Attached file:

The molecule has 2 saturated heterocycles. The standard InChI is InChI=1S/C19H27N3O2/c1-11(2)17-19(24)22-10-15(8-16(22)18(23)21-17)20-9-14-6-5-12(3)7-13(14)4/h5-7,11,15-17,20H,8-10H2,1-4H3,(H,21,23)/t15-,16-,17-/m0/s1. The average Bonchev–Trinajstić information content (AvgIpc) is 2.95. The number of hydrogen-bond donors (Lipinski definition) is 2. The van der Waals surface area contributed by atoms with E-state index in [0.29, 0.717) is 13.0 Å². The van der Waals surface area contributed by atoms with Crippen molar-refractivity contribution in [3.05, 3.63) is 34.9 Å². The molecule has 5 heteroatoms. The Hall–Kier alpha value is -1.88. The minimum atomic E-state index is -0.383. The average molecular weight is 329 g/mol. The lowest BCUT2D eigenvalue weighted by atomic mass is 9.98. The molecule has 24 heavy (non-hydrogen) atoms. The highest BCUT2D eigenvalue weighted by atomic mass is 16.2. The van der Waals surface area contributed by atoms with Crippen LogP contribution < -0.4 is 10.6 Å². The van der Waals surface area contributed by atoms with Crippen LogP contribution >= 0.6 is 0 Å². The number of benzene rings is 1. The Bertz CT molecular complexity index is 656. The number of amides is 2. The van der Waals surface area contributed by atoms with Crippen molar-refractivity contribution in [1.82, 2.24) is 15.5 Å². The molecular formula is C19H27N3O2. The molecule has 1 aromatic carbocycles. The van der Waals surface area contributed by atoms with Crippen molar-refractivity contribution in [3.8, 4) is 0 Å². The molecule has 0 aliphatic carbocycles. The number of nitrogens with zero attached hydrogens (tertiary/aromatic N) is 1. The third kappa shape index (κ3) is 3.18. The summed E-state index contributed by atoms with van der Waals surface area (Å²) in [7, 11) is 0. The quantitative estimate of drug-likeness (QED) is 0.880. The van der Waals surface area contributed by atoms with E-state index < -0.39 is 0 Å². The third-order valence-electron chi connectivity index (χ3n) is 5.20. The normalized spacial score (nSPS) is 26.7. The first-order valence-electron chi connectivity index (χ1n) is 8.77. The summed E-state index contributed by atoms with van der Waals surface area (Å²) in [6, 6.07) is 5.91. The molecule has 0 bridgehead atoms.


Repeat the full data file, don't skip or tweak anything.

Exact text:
The molecule has 2 saturated heterocycles. The standard InChI is InChI=1S/C19H27N3O2/c1-11(2)17-19(24)22-10-15(8-16(22)18(23)21-17)20-9-14-6-5-12(3)7-13(14)4/h5-7,11,15-17,20H,8-10H2,1-4H3,(H,21,23)/t15-,16-,17-/m0/s1. The average Bonchev–Trinajstić information content (AvgIpc) is 2.95. The number of hydrogen-bond donors (Lipinski definition) is 2. The van der Waals surface area contributed by atoms with E-state index in [0.29, 0.717) is 13.0 Å². The van der Waals surface area contributed by atoms with Crippen molar-refractivity contribution in [3.05, 3.63) is 34.9 Å². The molecule has 5 heteroatoms. The Hall–Kier alpha value is -1.88. The minimum atomic E-state index is -0.383. The average molecular weight is 329 g/mol. The lowest BCUT2D eigenvalue weighted by atomic mass is 9.98. The molecule has 24 heavy (non-hydrogen) atoms. The highest BCUT2D eigenvalue weighted by atomic mass is 16.2. The van der Waals surface area contributed by atoms with Crippen LogP contribution < -0.4 is 10.6 Å². The van der Waals surface area contributed by atoms with Crippen LogP contribution >= 0.6 is 0 Å². The number of benzene rings is 1. The Bertz CT molecular complexity index is 656. The number of amides is 2. The van der Waals surface area contributed by atoms with Crippen molar-refractivity contribution in [1.82, 2.24) is 15.5 Å². The molecular formula is C19H27N3O2. The molecule has 1 aromatic carbocycles. The van der Waals surface area contributed by atoms with Crippen molar-refractivity contribution in [3.8, 4) is 0 Å². The molecule has 0 aliphatic carbocycles. The number of nitrogens with zero attached hydrogens (tertiary/aromatic N) is 1. The third kappa shape index (κ3) is 3.18. The summed E-state index contributed by atoms with van der Waals surface area (Å²) in [7, 11) is 0. The quantitative estimate of drug-likeness (QED) is 0.880. The van der Waals surface area contributed by atoms with E-state index < -0.39 is 0 Å². The third-order valence-electron chi connectivity index (χ3n) is 5.20. The normalized spacial score (nSPS) is 26.7. The first-order valence-electron chi connectivity index (χ1n) is 8.77. The summed E-state index contributed by atoms with van der Waals surface area (Å²) in [6, 6.07) is 5.91. The molecule has 0 bridgehead atoms.